"Jackson's quick temper was notorious. Brands says, "His audacity on behalf of the people earned him enemies who slandered him and defamed even his wife, Rachel. He dueled in her defense and his own, suffering grievous wounds that left him with bullet fragments lodged about his body." However, Remini is of the opinion that Jackson was often in control of his rage, and used it (and his fearsome reputation) as a tool to get what he wanted in his public and private affairs.
Brands also notes that his opponents were terrified of his temper:
- Observers likened him to a volcano, and only the most intrepid or recklessly curious cared to see it erupt.... His close associates all had stories of his blood-curling oaths, his summoning of the Almighty to loose His wrath upon some miscreant, typically followed by his own vow to hang the villain or blow him to perdition. Given his record – in duels, brawls, mutiny trials, and summary hearings – listeners had to take his vows seriously.
On the last day of the presidency, Jackson admitted that he had but two regrets, that he "had been unable to shoot Henry Clay or to hang John C. Calhoun. " Wiki on Jackson's Temperament
Some themes remain vital in human affairs for a very long time. A long standing one in the history of the English speaking peoples (Churchill's phrase) is the issue of whether or not government and its control over people's lives should be highly centralized in the service of the interest of metropolitan elites or widely dispersed among the people. This difference of opinion developed after Magna Carta and by the 17th Century had become a split in English life between the Country Party and the Court Party. That distinction was imported to North America and has remained an enduring feature of US political life to the present day.
In 1828, the main issues in the US presidential election were related to this old disagreement concerning governance. The incumbent president, John Quincy Adams, was in many ways an archetypical establishment figure. The son of the second president, he spent his entire life in the federal government, advocated positions that would be popular today in the Borg; emancipation, centralization of financial services and debt in the Second National Bank, etc. He so loved the federal government that, deprived of the White House in 1828, he ran for the House of Representatives where he then served for many years as a figure of the emerging Northern nationalist faction along with Daniel Webster and Henry Clay.
Opposing Adams was Andrew Jackson, the man he had defeated four years before when what was called a "corrupt bargain" was struck in the House of Representatives. Neither man had enough votes in the electoral college to be elected. Jackson was anything but an establishment creature. He was altogether a self made man who had clawed his way up from the bottom of the social order to become rich, powerful and a national military hero. He was rough and crude and he told the ordinary people that he would level the playing field for white men in the USA. He did not hesitate to encourage harsh and violent behavior and had himself personally supervised the removal to the trans-Mississippi of the highly Europeanized tribal Indians of the Southeastern US. Why? The Indians were in the way of the establishment of large scale agribusiness and the settlement of the region by whites and their black slaves. He was quite un-apologetic about all this. When Jackson was inaugurated he threw open the doors of the White House for a reception to which one and all were invited. The crowd famously tracked mud all over the rooms and carpets, stood on the needle point embroidered chairs and got gloriously drunk while they sang bawdy songs. He was re-elected for a second term and to this day is thought of by the Democratic Party as one of their two founding figures. The other being Thomas Jefferson, a somewhat different man, an aristocrat who chose to side with his beloved yeomen farmers.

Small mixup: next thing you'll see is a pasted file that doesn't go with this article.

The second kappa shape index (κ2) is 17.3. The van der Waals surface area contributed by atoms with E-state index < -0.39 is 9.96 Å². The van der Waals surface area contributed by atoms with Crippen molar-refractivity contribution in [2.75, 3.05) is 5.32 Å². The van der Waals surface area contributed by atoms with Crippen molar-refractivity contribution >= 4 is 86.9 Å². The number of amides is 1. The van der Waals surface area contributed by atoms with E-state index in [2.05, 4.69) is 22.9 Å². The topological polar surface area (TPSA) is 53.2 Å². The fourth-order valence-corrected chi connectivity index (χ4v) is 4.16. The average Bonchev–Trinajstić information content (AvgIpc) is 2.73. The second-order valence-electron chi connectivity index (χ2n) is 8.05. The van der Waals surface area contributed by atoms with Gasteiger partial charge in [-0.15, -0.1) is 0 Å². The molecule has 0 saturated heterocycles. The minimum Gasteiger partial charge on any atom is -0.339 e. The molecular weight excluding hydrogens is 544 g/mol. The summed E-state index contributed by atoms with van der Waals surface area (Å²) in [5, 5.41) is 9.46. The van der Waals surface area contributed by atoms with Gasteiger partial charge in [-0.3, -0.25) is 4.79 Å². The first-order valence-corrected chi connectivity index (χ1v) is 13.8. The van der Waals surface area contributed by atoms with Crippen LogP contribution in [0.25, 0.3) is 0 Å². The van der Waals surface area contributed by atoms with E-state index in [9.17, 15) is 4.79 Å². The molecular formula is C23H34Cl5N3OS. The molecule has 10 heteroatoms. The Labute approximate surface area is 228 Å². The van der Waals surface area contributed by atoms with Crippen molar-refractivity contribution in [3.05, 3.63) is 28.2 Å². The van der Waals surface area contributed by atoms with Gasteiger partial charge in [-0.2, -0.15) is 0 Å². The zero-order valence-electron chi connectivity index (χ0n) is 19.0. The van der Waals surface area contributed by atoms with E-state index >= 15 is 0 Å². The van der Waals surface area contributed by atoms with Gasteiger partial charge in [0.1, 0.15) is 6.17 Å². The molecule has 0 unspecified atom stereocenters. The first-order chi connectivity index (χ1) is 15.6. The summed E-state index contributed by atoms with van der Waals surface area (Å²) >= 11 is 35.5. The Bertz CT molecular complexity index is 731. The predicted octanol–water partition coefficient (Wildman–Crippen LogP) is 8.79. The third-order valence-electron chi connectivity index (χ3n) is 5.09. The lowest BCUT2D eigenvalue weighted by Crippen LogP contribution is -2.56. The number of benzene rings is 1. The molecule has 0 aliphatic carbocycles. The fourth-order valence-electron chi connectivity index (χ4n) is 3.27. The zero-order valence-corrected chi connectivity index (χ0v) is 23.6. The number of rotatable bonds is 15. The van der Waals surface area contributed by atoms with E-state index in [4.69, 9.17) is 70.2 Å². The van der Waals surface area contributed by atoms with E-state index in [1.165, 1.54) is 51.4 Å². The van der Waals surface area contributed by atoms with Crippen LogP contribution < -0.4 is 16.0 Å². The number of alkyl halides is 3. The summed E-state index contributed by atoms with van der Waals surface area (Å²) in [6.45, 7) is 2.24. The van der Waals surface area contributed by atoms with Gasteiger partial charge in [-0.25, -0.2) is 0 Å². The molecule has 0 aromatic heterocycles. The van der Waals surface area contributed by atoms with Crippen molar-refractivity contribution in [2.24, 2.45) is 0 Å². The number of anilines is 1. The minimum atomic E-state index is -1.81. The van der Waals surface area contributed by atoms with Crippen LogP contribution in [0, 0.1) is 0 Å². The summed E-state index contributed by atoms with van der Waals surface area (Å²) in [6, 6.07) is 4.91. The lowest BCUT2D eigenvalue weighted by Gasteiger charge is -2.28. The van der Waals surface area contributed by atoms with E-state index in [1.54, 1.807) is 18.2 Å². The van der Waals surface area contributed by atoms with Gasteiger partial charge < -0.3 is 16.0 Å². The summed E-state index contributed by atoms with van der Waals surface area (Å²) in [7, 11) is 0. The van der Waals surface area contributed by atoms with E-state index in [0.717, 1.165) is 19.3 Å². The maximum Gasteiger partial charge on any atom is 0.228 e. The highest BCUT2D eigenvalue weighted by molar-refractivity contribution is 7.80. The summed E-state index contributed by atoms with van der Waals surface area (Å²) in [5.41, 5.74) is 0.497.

Now we have Donald Trump, the grandson of a German immigrant from a little country town. The name was originally "Drumpf." Donald Trump's father and his son after him strove mightily and became rich in the dog eat dog world of New York City business where sharp elbows and an abrasive, abusive, bullying manner are requirements for success unless you have that magic commodity, "old money." If you have that, then you can be gracious. Donald trump's daughter, Ivanka, now has old money and is reported to me to be gracious. Donald Trump tells the mainly white spiritual descendants of Jackson's supporters that he will make them whole again both in their self image and in their pocketbooks. That is a powerful message in the face of left wing insistence that white voters are a wasting asset in America.
Opposing him we have the John Quincy Adams figures of the "modern" age; Hillary Clinton, who openly advocates minority interests in what Trump's supporters see as a zero-sum game of political and economic warfare, Bernie Sanders who seems a gentle, well mannered man but who nevertheless is openly in favor of the same kind of re-distributionist policies that most Trump supporters see as an effort to deprive them of control over their own destiny. And then in the background are the politicians, media flunkies, and political consultants for whom Trump threatens a re-definition of politics and parties. pl